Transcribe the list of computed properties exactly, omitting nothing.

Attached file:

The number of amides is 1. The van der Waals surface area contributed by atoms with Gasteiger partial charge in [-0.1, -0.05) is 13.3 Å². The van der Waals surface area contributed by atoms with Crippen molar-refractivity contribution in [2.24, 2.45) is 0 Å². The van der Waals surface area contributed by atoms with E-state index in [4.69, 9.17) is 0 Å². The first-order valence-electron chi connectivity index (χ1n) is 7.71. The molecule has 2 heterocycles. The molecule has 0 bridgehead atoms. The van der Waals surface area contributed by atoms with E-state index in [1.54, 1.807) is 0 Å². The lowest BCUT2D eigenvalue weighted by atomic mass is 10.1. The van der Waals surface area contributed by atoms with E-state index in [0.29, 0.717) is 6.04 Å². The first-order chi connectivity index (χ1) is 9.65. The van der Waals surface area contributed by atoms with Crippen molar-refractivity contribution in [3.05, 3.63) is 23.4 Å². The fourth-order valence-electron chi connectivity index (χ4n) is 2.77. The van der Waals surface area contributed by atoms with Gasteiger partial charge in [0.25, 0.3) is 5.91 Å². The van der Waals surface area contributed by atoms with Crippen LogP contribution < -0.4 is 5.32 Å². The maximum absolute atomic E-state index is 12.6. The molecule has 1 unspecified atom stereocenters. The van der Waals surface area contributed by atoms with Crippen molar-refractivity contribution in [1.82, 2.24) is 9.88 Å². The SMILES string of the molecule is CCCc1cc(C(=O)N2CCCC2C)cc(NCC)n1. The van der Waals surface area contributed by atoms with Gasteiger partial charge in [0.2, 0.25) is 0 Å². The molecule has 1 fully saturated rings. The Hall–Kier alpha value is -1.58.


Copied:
The number of amides is 1. The van der Waals surface area contributed by atoms with Gasteiger partial charge in [-0.1, -0.05) is 13.3 Å². The van der Waals surface area contributed by atoms with Crippen molar-refractivity contribution in [2.24, 2.45) is 0 Å². The van der Waals surface area contributed by atoms with E-state index in [4.69, 9.17) is 0 Å². The first-order valence-electron chi connectivity index (χ1n) is 7.71. The molecule has 2 heterocycles. The molecule has 0 bridgehead atoms. The van der Waals surface area contributed by atoms with E-state index in [1.54, 1.807) is 0 Å². The lowest BCUT2D eigenvalue weighted by atomic mass is 10.1. The van der Waals surface area contributed by atoms with E-state index in [0.29, 0.717) is 6.04 Å². The first-order chi connectivity index (χ1) is 9.65. The van der Waals surface area contributed by atoms with Crippen molar-refractivity contribution in [3.05, 3.63) is 23.4 Å². The fourth-order valence-electron chi connectivity index (χ4n) is 2.77. The van der Waals surface area contributed by atoms with Gasteiger partial charge in [0.25, 0.3) is 5.91 Å². The van der Waals surface area contributed by atoms with Crippen LogP contribution < -0.4 is 5.32 Å². The maximum absolute atomic E-state index is 12.6. The molecule has 1 unspecified atom stereocenters. The van der Waals surface area contributed by atoms with Crippen molar-refractivity contribution in [1.82, 2.24) is 9.88 Å². The SMILES string of the molecule is CCCc1cc(C(=O)N2CCCC2C)cc(NCC)n1. The van der Waals surface area contributed by atoms with Gasteiger partial charge in [0.2, 0.25) is 0 Å². The molecule has 1 fully saturated rings. The Hall–Kier alpha value is -1.58.